What is Brain Cancer?

What is Brain Cancer
What is Brain Cancer

What is Brain Cancer?

What is Brain Cancer? Brain cancer is a malignant brain tumor that can spread rapidly to other parts of the brain and spine. Keep in mind, not all brain tumors are malignant and can be categorized as cancer. There is also a benign brain tumor. Benign brain tumor is a group of brain cells that grow slowly and do not spread to other parts.

Brain tumor itself is the growth of brain cells that are unnatural and uncontrollable. In the brain, the tumor can develop from the cells that make up the brain tissue, from the nerves going in and out of the brain, and from the protective membranes of the brain and the spinal cord (meninges).

According to the origin, brain tumors are divided into two, namely primary and secondary. The primary brain tumor is a tumor that appears in the brain, whereas secondary brain tumors are tumors that originate from other body parts but spread to the brain.

Most cases of brain cancer are a type of secondary brain cancer, where cancer starts from other organs and then spreads to the brain. When viewed from the level of development and the rate of growth and spread, the brain tumor malignancy is divided into 4 levels:

  • Staging 1 and 2: Generally it is benign.
  • Stage 3 and 4: usually malignant, and can be referred to as ‘cancer’.

This article specifically discusses brain tumors stage 3 and 4 (malignant).

Patients with Brain Cancer in Indonesia

Brain tumors do not know the age and can infect anyone, including children. According to WHO data, in 2012 there were about 4900 cases of brain cancer that occurred in Indonesia. When viewed from the gender, the brains of men with male sex a little more than women.

Genetic diseases such as neurofibromatosis (a genetic disease that causes tumors to grow in the nerves) may increase the risk of developing brain tumors. However, the main cause of most brain tumors is unknown.

Symptoms of Brain Cancer

Symptoms of a brain tumor vary from one patient to another depending on the size and part of the affected brain. Tumors can make the area of the brain that is infected does not work properly and suppress the brain tissue causing headaches and convulsions.
Here are some common symptoms of another brain tumor:

  • Excessive fatigue and easy drowsiness.
  • Impaired vision.
  • Disorder walking and talking.
  • Throws up.

Brain Cancer Treatment

Primary brain cancer has three factors that can affect treatment outcomes:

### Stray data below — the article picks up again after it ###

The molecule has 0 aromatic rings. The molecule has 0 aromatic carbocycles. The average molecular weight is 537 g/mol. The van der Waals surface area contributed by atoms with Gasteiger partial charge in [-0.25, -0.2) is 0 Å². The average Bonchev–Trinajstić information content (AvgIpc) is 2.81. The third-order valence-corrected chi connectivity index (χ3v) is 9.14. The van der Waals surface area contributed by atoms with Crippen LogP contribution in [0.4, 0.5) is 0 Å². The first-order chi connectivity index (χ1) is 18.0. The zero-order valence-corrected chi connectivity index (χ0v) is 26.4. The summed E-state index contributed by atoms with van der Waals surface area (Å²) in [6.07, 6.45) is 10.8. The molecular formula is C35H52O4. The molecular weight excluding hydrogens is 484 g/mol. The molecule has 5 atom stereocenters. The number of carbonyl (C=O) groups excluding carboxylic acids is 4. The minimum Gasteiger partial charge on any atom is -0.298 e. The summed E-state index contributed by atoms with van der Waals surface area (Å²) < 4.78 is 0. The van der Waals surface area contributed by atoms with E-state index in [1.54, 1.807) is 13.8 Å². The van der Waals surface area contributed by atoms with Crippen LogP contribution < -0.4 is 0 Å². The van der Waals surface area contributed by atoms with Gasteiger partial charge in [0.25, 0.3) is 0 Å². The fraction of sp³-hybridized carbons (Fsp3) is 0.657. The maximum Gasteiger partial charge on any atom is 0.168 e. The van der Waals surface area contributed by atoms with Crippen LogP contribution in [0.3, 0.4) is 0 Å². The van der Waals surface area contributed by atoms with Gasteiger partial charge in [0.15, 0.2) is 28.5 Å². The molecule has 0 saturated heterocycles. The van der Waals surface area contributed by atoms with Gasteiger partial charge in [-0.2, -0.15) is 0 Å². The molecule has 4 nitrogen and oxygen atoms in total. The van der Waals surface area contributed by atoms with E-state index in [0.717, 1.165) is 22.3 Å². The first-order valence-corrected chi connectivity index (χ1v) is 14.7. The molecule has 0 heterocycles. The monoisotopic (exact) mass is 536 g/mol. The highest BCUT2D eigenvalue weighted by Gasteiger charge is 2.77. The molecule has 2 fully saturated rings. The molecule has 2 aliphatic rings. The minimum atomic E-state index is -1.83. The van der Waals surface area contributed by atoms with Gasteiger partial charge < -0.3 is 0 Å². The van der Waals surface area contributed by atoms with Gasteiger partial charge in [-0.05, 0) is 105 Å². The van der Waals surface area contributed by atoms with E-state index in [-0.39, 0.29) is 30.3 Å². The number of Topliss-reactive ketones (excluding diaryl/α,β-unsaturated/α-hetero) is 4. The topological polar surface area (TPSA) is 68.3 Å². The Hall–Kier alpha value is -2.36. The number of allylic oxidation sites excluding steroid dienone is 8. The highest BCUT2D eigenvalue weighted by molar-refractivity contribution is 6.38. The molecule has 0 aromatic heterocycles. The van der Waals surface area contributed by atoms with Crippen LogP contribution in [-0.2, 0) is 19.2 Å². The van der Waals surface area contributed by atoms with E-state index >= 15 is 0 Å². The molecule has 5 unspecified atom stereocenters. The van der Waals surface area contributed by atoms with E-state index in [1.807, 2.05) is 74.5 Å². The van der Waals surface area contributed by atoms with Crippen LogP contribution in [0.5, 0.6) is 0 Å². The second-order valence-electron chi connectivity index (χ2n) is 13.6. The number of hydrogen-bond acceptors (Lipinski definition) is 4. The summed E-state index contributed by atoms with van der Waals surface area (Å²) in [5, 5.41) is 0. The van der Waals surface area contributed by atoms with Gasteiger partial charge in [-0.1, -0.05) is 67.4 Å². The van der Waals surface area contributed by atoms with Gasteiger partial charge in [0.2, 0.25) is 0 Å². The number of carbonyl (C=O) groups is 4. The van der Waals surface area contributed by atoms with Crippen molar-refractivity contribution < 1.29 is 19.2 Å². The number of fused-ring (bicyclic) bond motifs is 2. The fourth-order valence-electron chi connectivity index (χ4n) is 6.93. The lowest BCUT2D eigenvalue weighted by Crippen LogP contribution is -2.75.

• The type of brain cell that becomes a tumor.
  • The location of the tumor in the brain.
  • The health condition and age of the patient when diagnosed with a tumor.

The disease should be treated as soon as possible, usually with surgical action to remove as many cancer cells as possible. The healing process can be continued with radiotherapy, chemotherapy, or a combination of both. If surgery is not done immediately, the cancer can potentially spread and damage parts of the brain and spinal cord, even to other organs.

While in secondary brain cancer, treatment benefits only to relieve symptoms and prolong life only. Because of the small possibility for patients to recover completely, especially tumors and cancer that has spread to other body parts.

For Brain Cancer Patients

Feeling fear is a natural thing for people with brain cancer. The whole family of sufferers should be involved in all decision-making and how to live everyday life. Families should also understand and understand what is and is likely to happen.

Here are some things that might help you, your family, and your close friends to cope with the changes in life:

  • Seeking accurate medical information about the disease and choice of brain cancer treatment process.
  • If you find it difficult to remember questions and answers, write them down as a reminder. Prepare something to take notes.
  • It is best for you to take an active decision in your choice of treatment and care. This can help eliminate the fear of incomprehension and you may feel you have control over what happens.
  • Do not force yourself to move on as it was before you were diagnosed. Set a limit for yourself.

Brain cancer can have an impact on motor skills, speech, vision, and mindset during and after treatment. There are various types of therapy can be done to help the recovery process. You can undergo counseling if you want to discuss the emotional aspects of your diagnosis and treatment.

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